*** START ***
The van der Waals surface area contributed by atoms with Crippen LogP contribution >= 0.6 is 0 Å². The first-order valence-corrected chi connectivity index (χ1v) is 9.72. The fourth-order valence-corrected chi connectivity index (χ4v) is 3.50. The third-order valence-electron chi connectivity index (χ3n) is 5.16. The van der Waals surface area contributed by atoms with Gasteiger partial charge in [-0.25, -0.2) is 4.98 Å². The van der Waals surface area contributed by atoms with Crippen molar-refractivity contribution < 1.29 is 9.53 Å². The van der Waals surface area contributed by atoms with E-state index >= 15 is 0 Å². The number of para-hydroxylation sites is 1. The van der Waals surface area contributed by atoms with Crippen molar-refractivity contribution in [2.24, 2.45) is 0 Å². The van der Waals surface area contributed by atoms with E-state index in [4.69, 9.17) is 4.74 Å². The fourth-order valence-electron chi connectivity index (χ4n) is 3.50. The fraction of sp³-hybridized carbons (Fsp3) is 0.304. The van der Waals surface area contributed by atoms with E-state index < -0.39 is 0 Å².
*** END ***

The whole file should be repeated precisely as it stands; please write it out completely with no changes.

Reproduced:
The van der Waals surface area contributed by atoms with Crippen LogP contribution >= 0.6 is 0 Å². The first-order valence-corrected chi connectivity index (χ1v) is 9.72. The fourth-order valence-corrected chi connectivity index (χ4v) is 3.50. The third-order valence-electron chi connectivity index (χ3n) is 5.16. The van der Waals surface area contributed by atoms with Gasteiger partial charge in [-0.25, -0.2) is 4.98 Å². The van der Waals surface area contributed by atoms with Crippen molar-refractivity contribution < 1.29 is 9.53 Å². The van der Waals surface area contributed by atoms with E-state index >= 15 is 0 Å². The number of para-hydroxylation sites is 1. The van der Waals surface area contributed by atoms with Crippen molar-refractivity contribution in [2.24, 2.45) is 0 Å². The van der Waals surface area contributed by atoms with E-state index in [4.69, 9.17) is 4.74 Å². The fourth-order valence-electron chi connectivity index (χ4n) is 3.50. The fraction of sp³-hybridized carbons (Fsp3) is 0.304. The van der Waals surface area contributed by atoms with E-state index < -0.39 is 0 Å².